|Image by dacotahsgirl.|
When indoors, he creates these complex worlds that involve fast cars, things that fly and random pieces of furniture. He is up and down, hiding one moment and crawling around the next. When outside, his goal (as far as I can tell) is to run/gallop/ride/jump for as long as possible before it is time to go inside again.
It is beautiful to watch. (And I am jealous, because I really wish that I had his energy.)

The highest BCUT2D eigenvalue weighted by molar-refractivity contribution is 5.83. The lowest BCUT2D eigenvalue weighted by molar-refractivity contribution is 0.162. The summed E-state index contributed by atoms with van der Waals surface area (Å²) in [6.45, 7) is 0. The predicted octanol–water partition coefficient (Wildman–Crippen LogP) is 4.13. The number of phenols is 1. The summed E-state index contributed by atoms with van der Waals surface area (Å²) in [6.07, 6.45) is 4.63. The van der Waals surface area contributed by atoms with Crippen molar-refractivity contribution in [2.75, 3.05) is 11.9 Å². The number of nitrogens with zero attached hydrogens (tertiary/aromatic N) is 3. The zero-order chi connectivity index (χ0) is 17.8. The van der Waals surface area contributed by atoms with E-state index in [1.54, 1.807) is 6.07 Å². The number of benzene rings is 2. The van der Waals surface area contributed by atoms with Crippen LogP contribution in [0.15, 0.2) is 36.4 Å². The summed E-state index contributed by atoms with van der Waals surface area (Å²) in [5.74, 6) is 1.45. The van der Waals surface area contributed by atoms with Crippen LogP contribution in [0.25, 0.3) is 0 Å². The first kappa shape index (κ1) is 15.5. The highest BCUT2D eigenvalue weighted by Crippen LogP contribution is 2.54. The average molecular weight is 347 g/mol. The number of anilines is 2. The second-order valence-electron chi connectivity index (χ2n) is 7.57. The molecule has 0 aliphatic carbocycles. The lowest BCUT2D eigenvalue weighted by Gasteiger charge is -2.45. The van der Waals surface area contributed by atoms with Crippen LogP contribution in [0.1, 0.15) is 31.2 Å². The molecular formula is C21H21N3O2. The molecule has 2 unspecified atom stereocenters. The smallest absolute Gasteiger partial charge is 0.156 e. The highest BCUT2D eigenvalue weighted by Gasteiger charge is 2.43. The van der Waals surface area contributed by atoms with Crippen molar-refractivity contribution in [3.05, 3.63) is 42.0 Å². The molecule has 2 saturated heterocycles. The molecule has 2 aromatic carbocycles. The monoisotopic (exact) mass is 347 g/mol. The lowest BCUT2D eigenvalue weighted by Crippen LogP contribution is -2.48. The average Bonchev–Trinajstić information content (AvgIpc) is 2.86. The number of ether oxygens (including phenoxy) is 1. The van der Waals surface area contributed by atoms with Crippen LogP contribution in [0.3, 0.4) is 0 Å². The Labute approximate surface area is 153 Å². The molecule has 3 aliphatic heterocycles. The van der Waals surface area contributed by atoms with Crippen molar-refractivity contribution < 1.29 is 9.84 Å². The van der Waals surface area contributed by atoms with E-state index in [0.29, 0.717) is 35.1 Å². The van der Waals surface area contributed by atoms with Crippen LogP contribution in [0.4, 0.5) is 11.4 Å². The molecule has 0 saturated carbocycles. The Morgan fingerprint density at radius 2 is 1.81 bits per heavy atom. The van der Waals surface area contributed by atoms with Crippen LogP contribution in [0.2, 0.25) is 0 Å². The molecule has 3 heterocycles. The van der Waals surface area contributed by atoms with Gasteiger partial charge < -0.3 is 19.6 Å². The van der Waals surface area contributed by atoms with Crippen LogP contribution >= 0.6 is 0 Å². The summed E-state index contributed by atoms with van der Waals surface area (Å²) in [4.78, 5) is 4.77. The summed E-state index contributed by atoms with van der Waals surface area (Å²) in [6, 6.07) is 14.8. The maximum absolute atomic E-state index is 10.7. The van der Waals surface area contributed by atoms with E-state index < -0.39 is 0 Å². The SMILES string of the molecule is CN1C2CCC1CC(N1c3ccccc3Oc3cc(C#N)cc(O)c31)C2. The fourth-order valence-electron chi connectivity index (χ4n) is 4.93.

So, when I read about how we are reducing children's play time over all, I get a little angry. I don't want my son to have a longer school day or to sit for long periods of time without stretching his legs (and his mind) with an impromptu game of "let's see who can pretend to be the fastest dinosaur race car." We already have lots of sources that tell us that play is a form of learning. In fact, one recent study has found that children who are physically fit are able to retain more information.
Yes, learning is complex and there are lots of different ways that people retain information. But let's let our children play. And, even better, let's play with them. Maybe all that play with our children will help us learn more, too.